Looking back, I think this task was successful for many reasons, but mostly because of the relevance of the task. Not the “real world relevance”, but the relavance quoted from Ben Blum-Smith on Dan Meyer’s blog:

The real test of whether a math problem is “relevant” is not “do you use this in ‘real life’,” whatever that means, but “do you want to solve it?”

It’s not that you want to solve it because it’s relevant; wanting to solve it is what it means to be relevant.

These students were genuinely interested on some level. I think that they were intrigued that they could find an expression that could describe what was happening in the picture. They were excited that this even allowed them to find future values beyond what was on the paper in front of them. This was empowering to see in a class room of students who dislike and have ven come to fear math. I am definitely looking forward to finding more and more relevant tasks for my Math AIS students.

*Side Note:* Speaking of relevance….I think a surefire way to decide if a task has lost it’s relevance is when a student asks, “When are we ever going to use this?” This means that a student sees no connection to anything they could possibly ever do in the “real world”. I have taken two distinctly different paths when being asked this question. First, I have scrapped the activity and done something new. When I do this I usually see that there is some underlying skill that they are struggling with. Once this is remedied, the task at hand usually seems much more

“doable”. Secondly, I have honest and frank discussions about what the student(s) want to do in life. What are their goals, dreams, and aspirations. Once they can remove themselves from the now and look at the bigger picture they realize that the tasks we are looking are appropriate. Not to mention that it might be beneficial to practice and become efficient in the skills of rigor and perseverence.

### Project Based Learning

*First of all, I must reiterate that I teach mostly Math AIS all day. I have a little less stress of having to “get through” everything so I can take my time and let students tinker and even, at times, flounder. Also, my classes are small…10 student max. Here is what happened today with my Fundamentals of Algebra students:*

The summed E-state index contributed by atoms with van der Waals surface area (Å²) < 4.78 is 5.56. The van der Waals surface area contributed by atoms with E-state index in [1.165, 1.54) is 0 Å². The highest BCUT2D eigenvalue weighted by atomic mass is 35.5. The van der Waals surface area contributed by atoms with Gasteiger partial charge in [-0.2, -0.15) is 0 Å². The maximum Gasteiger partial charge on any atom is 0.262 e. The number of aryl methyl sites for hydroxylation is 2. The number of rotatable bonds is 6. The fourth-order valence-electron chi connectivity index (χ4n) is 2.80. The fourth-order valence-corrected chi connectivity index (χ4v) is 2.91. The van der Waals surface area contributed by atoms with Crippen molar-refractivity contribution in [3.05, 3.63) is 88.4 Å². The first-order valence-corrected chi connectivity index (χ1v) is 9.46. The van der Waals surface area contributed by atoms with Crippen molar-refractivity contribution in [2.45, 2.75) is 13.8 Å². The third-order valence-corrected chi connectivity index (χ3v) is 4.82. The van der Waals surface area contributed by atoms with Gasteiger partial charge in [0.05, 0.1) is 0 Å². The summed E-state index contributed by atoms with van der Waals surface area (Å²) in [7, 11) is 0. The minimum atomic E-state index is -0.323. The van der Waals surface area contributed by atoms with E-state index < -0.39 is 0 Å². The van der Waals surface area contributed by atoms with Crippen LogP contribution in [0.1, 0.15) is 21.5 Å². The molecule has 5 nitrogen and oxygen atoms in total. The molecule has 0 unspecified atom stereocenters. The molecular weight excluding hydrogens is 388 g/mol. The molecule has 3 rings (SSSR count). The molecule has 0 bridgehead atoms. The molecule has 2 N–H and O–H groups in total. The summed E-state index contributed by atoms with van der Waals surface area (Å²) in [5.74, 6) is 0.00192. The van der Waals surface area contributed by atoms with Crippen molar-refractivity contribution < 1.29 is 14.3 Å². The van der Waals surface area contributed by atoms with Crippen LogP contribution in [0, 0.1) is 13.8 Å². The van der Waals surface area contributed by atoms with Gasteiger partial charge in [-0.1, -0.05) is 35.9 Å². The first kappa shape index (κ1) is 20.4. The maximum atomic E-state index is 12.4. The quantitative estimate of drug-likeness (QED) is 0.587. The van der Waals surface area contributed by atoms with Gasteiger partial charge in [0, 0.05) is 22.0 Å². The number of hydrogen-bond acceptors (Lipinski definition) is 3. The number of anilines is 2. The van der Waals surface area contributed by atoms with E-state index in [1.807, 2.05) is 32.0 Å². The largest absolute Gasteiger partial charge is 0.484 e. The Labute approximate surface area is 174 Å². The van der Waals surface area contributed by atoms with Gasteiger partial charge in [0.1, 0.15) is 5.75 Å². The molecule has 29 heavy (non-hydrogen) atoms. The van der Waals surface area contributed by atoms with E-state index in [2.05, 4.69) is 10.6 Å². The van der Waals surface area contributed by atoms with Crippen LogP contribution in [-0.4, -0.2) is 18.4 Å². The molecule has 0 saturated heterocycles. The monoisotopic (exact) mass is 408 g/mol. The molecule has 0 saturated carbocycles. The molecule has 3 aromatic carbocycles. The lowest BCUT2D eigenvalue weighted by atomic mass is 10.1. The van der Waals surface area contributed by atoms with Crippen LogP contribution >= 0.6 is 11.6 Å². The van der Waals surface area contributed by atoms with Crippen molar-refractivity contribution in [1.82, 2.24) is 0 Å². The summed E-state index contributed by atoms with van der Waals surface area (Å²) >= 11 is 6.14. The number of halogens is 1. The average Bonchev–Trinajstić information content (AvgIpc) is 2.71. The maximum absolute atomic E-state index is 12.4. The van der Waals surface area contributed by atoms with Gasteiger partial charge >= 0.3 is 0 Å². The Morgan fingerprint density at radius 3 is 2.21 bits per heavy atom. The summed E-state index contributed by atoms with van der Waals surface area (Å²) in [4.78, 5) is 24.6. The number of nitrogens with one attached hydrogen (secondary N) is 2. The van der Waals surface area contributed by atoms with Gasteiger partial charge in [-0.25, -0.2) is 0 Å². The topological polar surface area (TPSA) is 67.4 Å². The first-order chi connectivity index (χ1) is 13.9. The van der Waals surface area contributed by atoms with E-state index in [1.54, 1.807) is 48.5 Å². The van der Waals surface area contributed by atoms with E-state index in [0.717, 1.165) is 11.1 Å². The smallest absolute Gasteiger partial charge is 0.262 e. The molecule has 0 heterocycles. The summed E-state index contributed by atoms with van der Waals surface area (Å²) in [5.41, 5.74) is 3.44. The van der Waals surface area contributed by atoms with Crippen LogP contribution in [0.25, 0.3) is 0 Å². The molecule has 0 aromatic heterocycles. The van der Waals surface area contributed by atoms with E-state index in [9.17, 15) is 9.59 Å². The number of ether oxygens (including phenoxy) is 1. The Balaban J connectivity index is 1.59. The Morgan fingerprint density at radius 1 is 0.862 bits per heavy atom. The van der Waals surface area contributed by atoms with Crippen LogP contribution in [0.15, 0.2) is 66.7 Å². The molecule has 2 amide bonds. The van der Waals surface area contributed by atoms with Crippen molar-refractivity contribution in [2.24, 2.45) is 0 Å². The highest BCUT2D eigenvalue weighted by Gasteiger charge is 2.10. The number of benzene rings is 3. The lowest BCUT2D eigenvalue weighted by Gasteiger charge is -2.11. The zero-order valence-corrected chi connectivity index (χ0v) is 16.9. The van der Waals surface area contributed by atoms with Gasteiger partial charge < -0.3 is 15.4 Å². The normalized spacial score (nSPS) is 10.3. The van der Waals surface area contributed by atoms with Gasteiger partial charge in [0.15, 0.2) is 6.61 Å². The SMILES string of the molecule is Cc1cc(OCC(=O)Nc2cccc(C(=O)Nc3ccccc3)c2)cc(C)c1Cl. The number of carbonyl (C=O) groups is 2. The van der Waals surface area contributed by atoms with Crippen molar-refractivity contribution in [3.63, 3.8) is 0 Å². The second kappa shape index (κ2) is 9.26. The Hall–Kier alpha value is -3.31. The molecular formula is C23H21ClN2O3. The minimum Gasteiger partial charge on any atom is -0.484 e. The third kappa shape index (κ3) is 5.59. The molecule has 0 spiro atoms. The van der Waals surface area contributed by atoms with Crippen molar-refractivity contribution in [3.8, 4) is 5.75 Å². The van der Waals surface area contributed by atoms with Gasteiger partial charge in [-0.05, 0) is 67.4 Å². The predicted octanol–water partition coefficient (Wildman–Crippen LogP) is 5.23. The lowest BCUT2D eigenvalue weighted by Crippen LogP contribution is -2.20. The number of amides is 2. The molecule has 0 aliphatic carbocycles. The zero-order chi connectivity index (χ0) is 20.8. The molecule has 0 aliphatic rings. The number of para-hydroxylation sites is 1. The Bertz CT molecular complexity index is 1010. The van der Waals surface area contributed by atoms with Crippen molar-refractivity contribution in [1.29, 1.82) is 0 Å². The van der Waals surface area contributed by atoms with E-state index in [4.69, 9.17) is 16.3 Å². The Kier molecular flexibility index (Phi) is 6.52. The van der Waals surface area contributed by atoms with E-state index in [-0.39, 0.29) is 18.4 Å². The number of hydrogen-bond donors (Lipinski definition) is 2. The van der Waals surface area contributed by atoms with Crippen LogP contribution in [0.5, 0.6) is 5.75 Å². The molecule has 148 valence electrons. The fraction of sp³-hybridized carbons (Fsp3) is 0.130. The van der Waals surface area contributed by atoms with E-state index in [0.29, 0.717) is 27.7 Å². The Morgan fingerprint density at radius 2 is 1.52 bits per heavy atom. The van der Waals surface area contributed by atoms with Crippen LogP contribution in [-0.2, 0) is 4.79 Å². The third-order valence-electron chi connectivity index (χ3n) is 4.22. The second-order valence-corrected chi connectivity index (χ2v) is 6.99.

I presented my students with a tape measure (the wind-up kind). I posted the following task to the students:

You need to turn the handle of the tape measure at exactly 1 mile per hour. (That is prove it to me that you are indeed moving the handle at

exactly1 mile per hour.)

I took this lesson from Jonathan. He took it a lot further and did angular velocity and all sorts of other cool stuff. My students have been doing ratios, proportions, and unit conversions so I was perfectly happy letting them just find out how to turn the handle in order for the it to be moving at a speed of 1 mile per hour.

My morning classes struggled. For starters, they had NO IDEA how many feet are in a mile (one student volunteered an answer of “12” when asked how many feet are in a mile). More alarmingly is that they had no idea where to start. I had to lead them through this activity way more than I wanted or that I should have had to. I reevaluated and over lunch I made this. I realized that whether I liked it or not, the students need some scaffolding to work more independently. Some of this has to do with the fact that this population is just not very strong at working independently. A lot of it has to do with that when these students are taught unit conversions and proportions nothing is put into context for them (and much of anything else for that matter. This is a constant battle for me. My students are mostly taught an algorithm and then told to apply it. There is very little thinking involved. More on this in another post.